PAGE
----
By Dan Merica and Elise Labott
Editor's note: This is one in a series of stories and opinion pieces surrounding the Aspen Security Forum currently taking place in Aspen, Colorado. Security Clearance is a media sponsor of the event, which is taking place from July 17 to 20 in Aspen, Colorado.
The director of the National Security Agency on Thursday offered a full-throated defense of a domestic monitoring program that has been at the center of government leaks, while also tacitly supporting an idea to dramatically change the controversial snooping.
In a public interview at the Aspen Security Forum, NSA Director Keith Alexander addressed the leaks carried out by Edward Snowden, the former National Security Agency contractor who leaked classified documents to the media.
At the heart of the Snowden leaks is a program that collects information about all calls in the United States. The information collected, called metadata, includes duration, time of the call and the numbers that are party to the call, all of which are stored in a government database.
But what if private phone companies - instead of the government - ran the database?
"You could technically do that," Alexander said. "Now, it creates some operational problems that we would have to work our way through … But that may be the best solution."
The program, as hypothetically proposed by NBC's Pete Williams - the moderator of the session - would have the phone companies keeping the information, not the NSA.
One problem, Alexander said, is that you would "have to change the legislation to require them to keep it and then have them keep it."
Despite the possible problem, Alexander said, "I think it is something we should consider. I am not against it."
As for Snowden, who is now a man without a country in Moscow's international airport after the United States revoked his passport, Alexander said the government now knows how much top secret information the former contractor pulled from NSA computers and, in response, the agency is "taking actions to fix" security issues.
In particular, Alexander said, the government is limiting the number of employees who can transfer files to removable drives and changing security protocols at NSA offices.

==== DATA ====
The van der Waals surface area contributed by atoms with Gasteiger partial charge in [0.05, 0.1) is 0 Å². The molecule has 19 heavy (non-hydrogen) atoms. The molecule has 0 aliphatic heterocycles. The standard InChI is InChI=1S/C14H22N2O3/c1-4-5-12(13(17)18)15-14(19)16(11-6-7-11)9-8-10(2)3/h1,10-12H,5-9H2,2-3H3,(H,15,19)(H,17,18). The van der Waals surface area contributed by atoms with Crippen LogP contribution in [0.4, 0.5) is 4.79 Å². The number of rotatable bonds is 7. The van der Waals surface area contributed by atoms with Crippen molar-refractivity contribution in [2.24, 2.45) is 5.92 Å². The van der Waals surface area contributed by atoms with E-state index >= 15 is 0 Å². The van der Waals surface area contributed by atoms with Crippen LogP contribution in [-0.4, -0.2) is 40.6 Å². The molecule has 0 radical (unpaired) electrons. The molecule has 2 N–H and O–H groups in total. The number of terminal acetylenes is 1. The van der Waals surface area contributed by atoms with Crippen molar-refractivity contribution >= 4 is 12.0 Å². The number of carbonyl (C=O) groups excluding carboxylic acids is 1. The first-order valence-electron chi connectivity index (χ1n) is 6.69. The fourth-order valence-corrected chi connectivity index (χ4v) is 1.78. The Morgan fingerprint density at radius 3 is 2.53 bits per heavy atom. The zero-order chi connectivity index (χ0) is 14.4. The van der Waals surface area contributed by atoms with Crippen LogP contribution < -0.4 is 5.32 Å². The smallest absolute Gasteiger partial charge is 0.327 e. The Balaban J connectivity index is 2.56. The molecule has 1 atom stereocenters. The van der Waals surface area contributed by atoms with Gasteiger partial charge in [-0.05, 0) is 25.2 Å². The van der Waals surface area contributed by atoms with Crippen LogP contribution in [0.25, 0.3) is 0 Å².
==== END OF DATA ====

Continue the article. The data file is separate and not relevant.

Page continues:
Those leaks, Alexander said, have made the intelligence communities’ job “harder." In particular, the NSA chief said the U.S. has "concrete proof" that terrorists are making changes due to the disclosures.
Alexander defended the government surveillance programs, which also includes a program to collect data about overseas Internet communications, as necessary to prevent major terrorist attacks.
"The purpose of these programs and the reason we use secrecy is not to hide it from the American people, not to hide it from you," Alexander told the audience. Instead, he said the programs are kept secret because of "those who walk among you who are trying to kill you."
Defending the telephone metadata program as one that has "more oversight" than any other program that he knew of, Alexander said the monitoring program was in response to the September 11 terrorist attacks and the countries demand to not let that happen again.
"We came together as a country and said never again," he said. "We don't want another 9/11."
Details about the monitoring programs at the NSA were first leaked to the Guardian newspaper and to the Washington Post. Since then, the German magazine Der Spiegel was also shown information obtained by Snowden.
The leaks have become an international problem for the Obama administration, which has seen leaders around the world - including allies in Europe - speak out publically about programs that have even monitored their offices.
Much of the public outcry has focused on the idea that the government could possibly be listening to individual calls without a warrant. Alexander admitted that the NSA and administration could be doing a better job of informing "the American people on what these programs do."
As for monitoring the content of individual phone calls, Alexander said, "You couldn't sit at my desk at NSA and do that. You couldn't possibly do that."